We don’t worship like the Corinthians worshiped. Or the Galatians. Or the Ephesians – or any of the churches listed in the Bible. We don’t worship like the Early Church that formed as the members of The Way spread the teachings of their Rabbi/Messiah to all corners of the Roman Empire. And we don’t even worship in the same way that the Holy Roman Empire worshiped God. And yet you want me to believe that all those people had “unauthorized worship” just because they never had hymnals and pianos and we just happen to be the lucky souls who have “authorized worship” after millennia of everyone else getting it wrong?

So you fear change? Let me grant you your wish and show you a church where change does not happen:

Woodward_Avenue_Presbyterian_Church_view_from_balcony_detail_on_seating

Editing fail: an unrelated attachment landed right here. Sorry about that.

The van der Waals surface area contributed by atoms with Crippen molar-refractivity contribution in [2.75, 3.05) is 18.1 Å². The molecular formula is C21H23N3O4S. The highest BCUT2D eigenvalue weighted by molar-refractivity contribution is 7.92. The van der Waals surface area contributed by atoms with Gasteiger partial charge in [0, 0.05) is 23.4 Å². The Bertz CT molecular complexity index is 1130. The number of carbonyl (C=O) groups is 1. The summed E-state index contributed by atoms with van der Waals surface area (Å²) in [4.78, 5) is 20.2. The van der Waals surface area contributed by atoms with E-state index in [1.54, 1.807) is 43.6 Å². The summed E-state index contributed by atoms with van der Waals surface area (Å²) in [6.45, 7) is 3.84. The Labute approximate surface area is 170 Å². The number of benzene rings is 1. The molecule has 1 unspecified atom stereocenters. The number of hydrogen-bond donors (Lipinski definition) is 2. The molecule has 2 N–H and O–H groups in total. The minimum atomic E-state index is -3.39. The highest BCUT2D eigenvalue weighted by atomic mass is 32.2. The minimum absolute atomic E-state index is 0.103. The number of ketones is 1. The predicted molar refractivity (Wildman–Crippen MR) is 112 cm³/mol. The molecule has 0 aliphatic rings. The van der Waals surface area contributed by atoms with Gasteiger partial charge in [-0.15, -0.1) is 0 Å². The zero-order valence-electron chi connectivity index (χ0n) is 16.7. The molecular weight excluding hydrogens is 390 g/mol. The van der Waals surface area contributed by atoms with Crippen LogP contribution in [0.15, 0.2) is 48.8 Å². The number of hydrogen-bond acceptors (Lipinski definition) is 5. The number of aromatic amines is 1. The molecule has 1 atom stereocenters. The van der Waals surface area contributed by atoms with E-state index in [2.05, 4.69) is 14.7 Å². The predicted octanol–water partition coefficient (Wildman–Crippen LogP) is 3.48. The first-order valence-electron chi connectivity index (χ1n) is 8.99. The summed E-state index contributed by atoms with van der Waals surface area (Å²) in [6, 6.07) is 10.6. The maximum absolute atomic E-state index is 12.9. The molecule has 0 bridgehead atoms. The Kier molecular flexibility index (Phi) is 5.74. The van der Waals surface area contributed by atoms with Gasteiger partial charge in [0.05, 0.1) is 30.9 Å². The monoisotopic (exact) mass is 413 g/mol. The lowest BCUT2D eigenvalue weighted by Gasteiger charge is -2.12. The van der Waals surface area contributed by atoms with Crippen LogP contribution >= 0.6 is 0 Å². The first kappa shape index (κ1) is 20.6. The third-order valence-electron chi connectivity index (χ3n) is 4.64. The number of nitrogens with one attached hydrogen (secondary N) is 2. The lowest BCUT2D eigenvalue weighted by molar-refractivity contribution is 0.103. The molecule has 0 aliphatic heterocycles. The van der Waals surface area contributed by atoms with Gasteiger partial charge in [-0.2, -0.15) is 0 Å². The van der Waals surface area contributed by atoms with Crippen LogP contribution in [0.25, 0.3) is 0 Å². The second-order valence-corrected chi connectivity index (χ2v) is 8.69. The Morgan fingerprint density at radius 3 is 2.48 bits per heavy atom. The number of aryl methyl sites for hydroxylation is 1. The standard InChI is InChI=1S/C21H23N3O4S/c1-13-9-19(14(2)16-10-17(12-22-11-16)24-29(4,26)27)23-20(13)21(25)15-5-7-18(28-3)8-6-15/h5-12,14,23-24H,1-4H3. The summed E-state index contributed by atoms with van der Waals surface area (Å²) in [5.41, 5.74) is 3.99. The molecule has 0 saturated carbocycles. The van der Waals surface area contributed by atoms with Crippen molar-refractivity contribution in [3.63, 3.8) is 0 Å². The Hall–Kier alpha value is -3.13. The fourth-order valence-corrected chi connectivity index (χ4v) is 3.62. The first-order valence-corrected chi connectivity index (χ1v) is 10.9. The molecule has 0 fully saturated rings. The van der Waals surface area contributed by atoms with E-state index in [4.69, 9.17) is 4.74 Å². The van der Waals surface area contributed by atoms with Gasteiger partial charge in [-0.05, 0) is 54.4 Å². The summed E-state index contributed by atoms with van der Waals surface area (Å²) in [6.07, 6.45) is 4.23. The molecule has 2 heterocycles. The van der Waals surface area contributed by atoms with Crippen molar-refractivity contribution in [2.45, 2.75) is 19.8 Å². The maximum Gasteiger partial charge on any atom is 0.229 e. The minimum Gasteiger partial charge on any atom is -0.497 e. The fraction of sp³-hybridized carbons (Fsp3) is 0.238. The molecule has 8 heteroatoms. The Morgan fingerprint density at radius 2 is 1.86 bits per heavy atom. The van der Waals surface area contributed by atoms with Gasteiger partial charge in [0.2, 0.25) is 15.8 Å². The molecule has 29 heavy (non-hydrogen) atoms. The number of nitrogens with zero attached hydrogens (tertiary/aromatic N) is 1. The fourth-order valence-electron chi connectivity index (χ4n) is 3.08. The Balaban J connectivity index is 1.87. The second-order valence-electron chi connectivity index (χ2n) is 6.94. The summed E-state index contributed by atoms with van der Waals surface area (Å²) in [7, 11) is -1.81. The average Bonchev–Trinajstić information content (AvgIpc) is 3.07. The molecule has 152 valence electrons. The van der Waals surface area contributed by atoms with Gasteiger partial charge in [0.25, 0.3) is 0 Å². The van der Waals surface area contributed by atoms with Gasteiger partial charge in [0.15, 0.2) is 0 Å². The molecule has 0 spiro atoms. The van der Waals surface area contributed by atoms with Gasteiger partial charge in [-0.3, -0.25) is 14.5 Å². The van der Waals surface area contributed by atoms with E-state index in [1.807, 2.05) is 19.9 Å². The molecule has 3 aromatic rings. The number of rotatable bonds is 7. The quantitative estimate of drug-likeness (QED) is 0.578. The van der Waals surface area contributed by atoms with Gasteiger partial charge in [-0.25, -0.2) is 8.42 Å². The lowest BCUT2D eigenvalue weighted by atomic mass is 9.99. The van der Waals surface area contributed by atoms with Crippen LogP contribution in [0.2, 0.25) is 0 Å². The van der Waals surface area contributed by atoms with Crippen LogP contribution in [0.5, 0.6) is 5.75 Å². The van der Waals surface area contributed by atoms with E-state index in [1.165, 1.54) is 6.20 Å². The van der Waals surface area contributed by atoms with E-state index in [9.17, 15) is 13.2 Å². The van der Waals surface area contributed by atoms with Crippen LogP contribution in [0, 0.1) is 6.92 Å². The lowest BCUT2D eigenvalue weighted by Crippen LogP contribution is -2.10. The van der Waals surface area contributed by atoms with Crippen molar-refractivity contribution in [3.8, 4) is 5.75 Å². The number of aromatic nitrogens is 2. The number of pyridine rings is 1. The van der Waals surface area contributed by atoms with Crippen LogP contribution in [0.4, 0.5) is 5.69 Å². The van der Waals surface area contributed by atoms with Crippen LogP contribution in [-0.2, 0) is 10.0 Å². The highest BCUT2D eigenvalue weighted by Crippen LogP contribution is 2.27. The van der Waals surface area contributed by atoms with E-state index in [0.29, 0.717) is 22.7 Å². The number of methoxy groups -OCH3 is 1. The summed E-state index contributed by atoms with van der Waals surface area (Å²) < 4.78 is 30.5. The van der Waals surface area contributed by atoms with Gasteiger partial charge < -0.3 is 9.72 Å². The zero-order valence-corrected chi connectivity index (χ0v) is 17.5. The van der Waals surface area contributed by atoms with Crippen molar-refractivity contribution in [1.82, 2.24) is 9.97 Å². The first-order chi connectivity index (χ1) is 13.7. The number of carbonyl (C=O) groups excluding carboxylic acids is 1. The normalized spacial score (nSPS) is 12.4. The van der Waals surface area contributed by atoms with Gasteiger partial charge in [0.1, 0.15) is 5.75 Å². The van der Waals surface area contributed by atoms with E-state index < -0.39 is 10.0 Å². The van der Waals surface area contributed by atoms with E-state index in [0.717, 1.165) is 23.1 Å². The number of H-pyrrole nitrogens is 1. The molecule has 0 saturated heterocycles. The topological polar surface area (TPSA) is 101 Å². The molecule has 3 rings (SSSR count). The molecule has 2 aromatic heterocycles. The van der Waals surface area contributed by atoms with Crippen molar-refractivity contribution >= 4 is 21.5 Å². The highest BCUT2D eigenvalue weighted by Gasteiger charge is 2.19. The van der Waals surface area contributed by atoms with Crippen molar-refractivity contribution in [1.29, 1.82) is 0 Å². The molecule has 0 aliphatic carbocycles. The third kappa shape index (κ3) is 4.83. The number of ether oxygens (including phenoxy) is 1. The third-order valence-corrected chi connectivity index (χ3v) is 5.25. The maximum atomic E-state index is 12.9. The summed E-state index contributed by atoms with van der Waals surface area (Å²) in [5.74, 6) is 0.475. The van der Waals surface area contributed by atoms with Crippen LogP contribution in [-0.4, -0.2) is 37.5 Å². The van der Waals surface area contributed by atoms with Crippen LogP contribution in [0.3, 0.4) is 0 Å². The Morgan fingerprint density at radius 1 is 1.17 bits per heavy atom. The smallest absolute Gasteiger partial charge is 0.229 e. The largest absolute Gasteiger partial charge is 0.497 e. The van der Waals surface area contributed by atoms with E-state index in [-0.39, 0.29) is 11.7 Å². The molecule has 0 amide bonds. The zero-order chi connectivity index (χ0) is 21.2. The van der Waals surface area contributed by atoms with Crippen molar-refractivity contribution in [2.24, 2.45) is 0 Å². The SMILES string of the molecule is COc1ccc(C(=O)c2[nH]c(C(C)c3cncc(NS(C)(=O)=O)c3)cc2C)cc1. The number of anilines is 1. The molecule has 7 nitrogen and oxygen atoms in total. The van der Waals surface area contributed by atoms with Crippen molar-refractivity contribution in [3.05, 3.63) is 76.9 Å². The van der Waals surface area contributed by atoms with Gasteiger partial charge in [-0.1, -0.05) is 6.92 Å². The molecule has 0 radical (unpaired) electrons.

This is a church that does not change. Nothing threatens what is: an unending quietness – the absence of singing, and no echoes of people taking or screaming infants. No prayers are uttered here. The Bibles and hymnals that remain are closed. There are no power grabs from upstart youth, no wielding of power from the old guard. Could you worship here? Could you be the last soul this church serves? Where there is life – there is change. The young change into the old, the new changes into the familiar, the different becomes the same. The process continues with a whole new generation taking root and thriving, creating an even newer generation that will, in time, take their place. Change is not – and never has been – the enemy. So yes, we will keep changing and keep living – and God willing, keep inhabiting our worship spaces in new and different ways that honor Him.